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Hippophae rhamnoides L.: common seabuckthornAuthor(s): Richard T. Busing; Paul E. Slabaugh
Source: In: Bonner, Franklin T.; Karrfalt, Robert P., eds. The Woody Plant Seed Manual. Agric. Handbook No. 727. Washington, DC. U.S. Department of Agriculture, Forest Service. p. 588-590.
Publication Series: Agricultural Handbook
Station: Washington Office
PDF: View PDF (208.0 KB)
DescriptionCommon seabuckthorn - Hippophae rhamnoides L. - is native to northwestern Europe through central Asia to the Altai Mountains, western and northern China, and the northern Himalayas. Of the 2 species in the genus, only common seabuckthorn is widely cultivated (Rehder 1940). A very hardy deciduous shrub or a small tree, common seabuckthorn is used primarily for ornamental purposes. In Europe and Asia, it is used to form hedges and, because of its nitrogen- fixing symbionts, serves to enrich and protect soils (Bogdon and Untaru 1967; Kao 1964; Stewart and Pearson 1967). A tendency to form thickets by root suckering limits its use in shelterbelts. In Asia, the plant has a variety of medicinal uses (Ma 1989). The berries, which are a rich source of vitamins (Stocker 1948; Valicek 1978; Zhmyrko and others 1978), have been used in making a cordial and jam in Siberia (Hansen 1931). The plant stems bear many sharp, stout thorns and provide protection, cover, and food for various birds and small rodents (Hansen 1931; Pearson and Rogers 1962).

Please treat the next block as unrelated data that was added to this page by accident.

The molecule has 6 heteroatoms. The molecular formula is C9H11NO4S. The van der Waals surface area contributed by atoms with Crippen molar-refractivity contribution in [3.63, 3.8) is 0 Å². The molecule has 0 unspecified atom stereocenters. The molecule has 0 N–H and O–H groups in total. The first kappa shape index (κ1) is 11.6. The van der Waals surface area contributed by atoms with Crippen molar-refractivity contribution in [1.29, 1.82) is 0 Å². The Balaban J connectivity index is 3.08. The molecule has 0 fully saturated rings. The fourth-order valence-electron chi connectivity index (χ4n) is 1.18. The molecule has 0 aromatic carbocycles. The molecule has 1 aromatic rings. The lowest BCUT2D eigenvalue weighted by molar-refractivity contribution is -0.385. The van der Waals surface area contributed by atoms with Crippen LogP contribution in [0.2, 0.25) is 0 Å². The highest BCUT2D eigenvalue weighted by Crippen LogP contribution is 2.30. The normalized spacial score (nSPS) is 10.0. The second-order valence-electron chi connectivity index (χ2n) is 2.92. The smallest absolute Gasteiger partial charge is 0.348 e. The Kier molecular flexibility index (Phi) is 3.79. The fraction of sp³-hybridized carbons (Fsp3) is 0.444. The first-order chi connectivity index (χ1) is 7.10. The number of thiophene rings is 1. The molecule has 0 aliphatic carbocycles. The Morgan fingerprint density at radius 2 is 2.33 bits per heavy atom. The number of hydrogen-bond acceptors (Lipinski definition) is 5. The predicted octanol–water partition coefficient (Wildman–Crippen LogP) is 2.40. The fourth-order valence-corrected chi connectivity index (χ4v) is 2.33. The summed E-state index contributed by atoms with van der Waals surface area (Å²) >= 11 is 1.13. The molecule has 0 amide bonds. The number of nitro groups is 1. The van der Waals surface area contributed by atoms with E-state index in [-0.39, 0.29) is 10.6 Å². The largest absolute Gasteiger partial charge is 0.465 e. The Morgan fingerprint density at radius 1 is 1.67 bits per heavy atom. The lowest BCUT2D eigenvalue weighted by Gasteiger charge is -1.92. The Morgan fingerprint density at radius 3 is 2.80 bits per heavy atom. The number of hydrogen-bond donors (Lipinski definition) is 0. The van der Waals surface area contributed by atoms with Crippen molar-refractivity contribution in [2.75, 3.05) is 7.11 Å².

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CitationBusing, Richard T.; Slabaugh, Paul E. 2008. Hippophae rhamnoides L.: common seabuckthorn. In: Bonner, Franklin T.; Karrfalt, Robert P., eds. The Woody Plant Seed Manual. Agric. Handbook No. 727. Washington, DC. U.S. Department of Agriculture, Forest Service. p. 588-590.
KeywordsHippophae rhamnoides L.: common seabuckthorn, sandthorn, swallow-thorn
- Simmondsia chinensis (Link) Schneid.: jojoba
- Tamarix chinensis Lour.: saltcedar or five-stamen tamarisk
- Ecology and management of saltcedar (Tamarix ramosissima, T. chinensis and T. ramosissima x T. chinensis hybrids)
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